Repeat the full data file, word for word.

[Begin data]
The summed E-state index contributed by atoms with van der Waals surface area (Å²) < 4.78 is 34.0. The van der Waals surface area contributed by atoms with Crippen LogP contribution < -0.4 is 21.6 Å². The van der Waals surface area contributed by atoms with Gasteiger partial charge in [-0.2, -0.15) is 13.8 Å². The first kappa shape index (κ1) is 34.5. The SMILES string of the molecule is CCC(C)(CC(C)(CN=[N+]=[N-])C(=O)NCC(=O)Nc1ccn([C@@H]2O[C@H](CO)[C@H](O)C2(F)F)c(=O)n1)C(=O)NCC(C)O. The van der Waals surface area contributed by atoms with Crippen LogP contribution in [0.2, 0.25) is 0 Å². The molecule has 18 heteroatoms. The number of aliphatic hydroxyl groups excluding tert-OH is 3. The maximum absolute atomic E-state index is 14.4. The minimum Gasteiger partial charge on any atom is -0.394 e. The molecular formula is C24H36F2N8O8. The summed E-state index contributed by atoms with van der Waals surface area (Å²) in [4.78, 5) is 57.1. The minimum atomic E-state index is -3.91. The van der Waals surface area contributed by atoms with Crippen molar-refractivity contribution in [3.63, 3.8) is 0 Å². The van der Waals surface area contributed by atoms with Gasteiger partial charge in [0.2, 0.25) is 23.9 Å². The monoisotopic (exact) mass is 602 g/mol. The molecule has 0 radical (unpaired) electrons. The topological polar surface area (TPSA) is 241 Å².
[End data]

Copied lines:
The summed E-state index contributed by atoms with van der Waals surface area (Å²) < 4.78 is 34.0. The van der Waals surface area contributed by atoms with Crippen LogP contribution < -0.4 is 21.6 Å². The van der Waals surface area contributed by atoms with Gasteiger partial charge in [-0.2, -0.15) is 13.8 Å². The first kappa shape index (κ1) is 34.5. The SMILES string of the molecule is CCC(C)(CC(C)(CN=[N+]=[N-])C(=O)NCC(=O)Nc1ccn([C@@H]2O[C@H](CO)[C@H](O)C2(F)F)c(=O)n1)C(=O)NCC(C)O. The van der Waals surface area contributed by atoms with Crippen LogP contribution in [0.2, 0.25) is 0 Å². The molecule has 18 heteroatoms. The number of aliphatic hydroxyl groups excluding tert-OH is 3. The maximum absolute atomic E-state index is 14.4. The minimum Gasteiger partial charge on any atom is -0.394 e. The molecular formula is C24H36F2N8O8. The summed E-state index contributed by atoms with van der Waals surface area (Å²) in [4.78, 5) is 57.1. The minimum atomic E-state index is -3.91. The van der Waals surface area contributed by atoms with Crippen molar-refractivity contribution in [3.63, 3.8) is 0 Å². The van der Waals surface area contributed by atoms with Gasteiger partial charge in [0.2, 0.25) is 23.9 Å². The monoisotopic (exact) mass is 602 g/mol. The molecule has 0 radical (unpaired) electrons. The topological polar surface area (TPSA) is 241 Å².